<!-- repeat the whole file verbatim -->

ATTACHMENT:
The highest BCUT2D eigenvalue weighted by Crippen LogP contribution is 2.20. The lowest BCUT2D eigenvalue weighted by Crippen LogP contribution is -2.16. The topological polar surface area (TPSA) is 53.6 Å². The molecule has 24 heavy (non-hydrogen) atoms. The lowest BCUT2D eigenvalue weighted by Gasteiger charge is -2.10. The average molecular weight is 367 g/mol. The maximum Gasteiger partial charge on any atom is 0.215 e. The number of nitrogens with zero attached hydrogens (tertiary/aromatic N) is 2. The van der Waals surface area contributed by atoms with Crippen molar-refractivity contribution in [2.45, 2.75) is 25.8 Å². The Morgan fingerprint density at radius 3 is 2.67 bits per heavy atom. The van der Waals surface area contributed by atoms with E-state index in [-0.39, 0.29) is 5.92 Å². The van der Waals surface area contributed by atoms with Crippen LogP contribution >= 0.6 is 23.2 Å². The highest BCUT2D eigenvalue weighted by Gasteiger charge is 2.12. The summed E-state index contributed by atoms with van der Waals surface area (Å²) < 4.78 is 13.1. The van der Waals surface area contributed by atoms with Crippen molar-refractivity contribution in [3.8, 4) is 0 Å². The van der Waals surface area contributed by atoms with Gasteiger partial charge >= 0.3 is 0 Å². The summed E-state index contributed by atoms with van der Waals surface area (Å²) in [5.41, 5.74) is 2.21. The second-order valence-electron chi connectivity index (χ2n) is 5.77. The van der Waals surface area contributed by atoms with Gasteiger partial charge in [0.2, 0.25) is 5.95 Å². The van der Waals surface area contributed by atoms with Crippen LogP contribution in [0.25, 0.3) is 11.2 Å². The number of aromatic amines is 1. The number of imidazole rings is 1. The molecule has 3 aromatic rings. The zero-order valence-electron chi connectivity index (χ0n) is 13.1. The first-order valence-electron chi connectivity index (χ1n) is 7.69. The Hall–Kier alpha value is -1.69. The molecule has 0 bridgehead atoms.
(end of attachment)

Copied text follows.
The highest BCUT2D eigenvalue weighted by Crippen LogP contribution is 2.20. The lowest BCUT2D eigenvalue weighted by Crippen LogP contribution is -2.16. The topological polar surface area (TPSA) is 53.6 Å². The molecule has 24 heavy (non-hydrogen) atoms. The lowest BCUT2D eigenvalue weighted by Gasteiger charge is -2.10. The average molecular weight is 367 g/mol. The maximum Gasteiger partial charge on any atom is 0.215 e. The number of nitrogens with zero attached hydrogens (tertiary/aromatic N) is 2. The van der Waals surface area contributed by atoms with Crippen molar-refractivity contribution in [2.45, 2.75) is 25.8 Å². The Morgan fingerprint density at radius 3 is 2.67 bits per heavy atom. The van der Waals surface area contributed by atoms with E-state index in [-0.39, 0.29) is 5.92 Å². The van der Waals surface area contributed by atoms with Crippen LogP contribution >= 0.6 is 23.2 Å². The highest BCUT2D eigenvalue weighted by Gasteiger charge is 2.12. The summed E-state index contributed by atoms with van der Waals surface area (Å²) < 4.78 is 13.1. The van der Waals surface area contributed by atoms with Crippen molar-refractivity contribution in [3.8, 4) is 0 Å². The van der Waals surface area contributed by atoms with Gasteiger partial charge >= 0.3 is 0 Å². The summed E-state index contributed by atoms with van der Waals surface area (Å²) in [5.41, 5.74) is 2.21. The second-order valence-electron chi connectivity index (χ2n) is 5.77. The van der Waals surface area contributed by atoms with Gasteiger partial charge in [0.2, 0.25) is 5.95 Å². The van der Waals surface area contributed by atoms with Crippen LogP contribution in [0.25, 0.3) is 11.2 Å². The number of aromatic amines is 1. The number of imidazole rings is 1. The molecule has 3 aromatic rings. The zero-order valence-electron chi connectivity index (χ0n) is 13.1. The first-order valence-electron chi connectivity index (χ1n) is 7.69. The Hall–Kier alpha value is -1.69. The molecule has 0 bridgehead atoms.